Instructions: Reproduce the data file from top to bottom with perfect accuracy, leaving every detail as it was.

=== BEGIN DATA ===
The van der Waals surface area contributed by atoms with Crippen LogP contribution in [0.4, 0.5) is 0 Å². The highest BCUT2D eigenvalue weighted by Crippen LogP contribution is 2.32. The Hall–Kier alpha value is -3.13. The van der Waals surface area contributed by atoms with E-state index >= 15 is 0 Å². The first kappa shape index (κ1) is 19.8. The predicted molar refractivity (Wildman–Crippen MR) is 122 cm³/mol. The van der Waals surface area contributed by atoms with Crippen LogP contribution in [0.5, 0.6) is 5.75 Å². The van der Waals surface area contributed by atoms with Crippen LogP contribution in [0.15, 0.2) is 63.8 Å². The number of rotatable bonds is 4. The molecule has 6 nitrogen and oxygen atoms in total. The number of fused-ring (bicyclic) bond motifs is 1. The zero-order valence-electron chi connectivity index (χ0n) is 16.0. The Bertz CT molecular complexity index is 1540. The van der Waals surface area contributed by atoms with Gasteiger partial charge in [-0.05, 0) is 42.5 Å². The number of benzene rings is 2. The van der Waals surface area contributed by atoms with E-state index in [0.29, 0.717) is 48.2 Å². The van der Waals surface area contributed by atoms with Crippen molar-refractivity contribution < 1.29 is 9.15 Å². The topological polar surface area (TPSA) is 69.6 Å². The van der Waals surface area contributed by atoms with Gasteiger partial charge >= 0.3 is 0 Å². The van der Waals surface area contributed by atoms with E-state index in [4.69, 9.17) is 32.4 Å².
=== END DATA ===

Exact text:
The van der Waals surface area contributed by atoms with Crippen LogP contribution in [0.4, 0.5) is 0 Å². The highest BCUT2D eigenvalue weighted by Crippen LogP contribution is 2.32. The Hall–Kier alpha value is -3.13. The van der Waals surface area contributed by atoms with E-state index >= 15 is 0 Å². The first kappa shape index (κ1) is 19.8. The predicted molar refractivity (Wildman–Crippen MR) is 122 cm³/mol. The van der Waals surface area contributed by atoms with Crippen LogP contribution in [0.5, 0.6) is 5.75 Å². The van der Waals surface area contributed by atoms with Crippen LogP contribution in [0.15, 0.2) is 63.8 Å². The number of rotatable bonds is 4. The molecule has 6 nitrogen and oxygen atoms in total. The number of fused-ring (bicyclic) bond motifs is 1. The zero-order valence-electron chi connectivity index (χ0n) is 16.0. The Bertz CT molecular complexity index is 1540. The van der Waals surface area contributed by atoms with Gasteiger partial charge in [-0.05, 0) is 42.5 Å². The number of benzene rings is 2. The van der Waals surface area contributed by atoms with E-state index in [0.29, 0.717) is 48.2 Å². The van der Waals surface area contributed by atoms with Crippen molar-refractivity contribution < 1.29 is 9.15 Å². The topological polar surface area (TPSA) is 69.6 Å². The van der Waals surface area contributed by atoms with Gasteiger partial charge >= 0.3 is 0 Å². The van der Waals surface area contributed by atoms with E-state index in [4.69, 9.17) is 32.4 Å².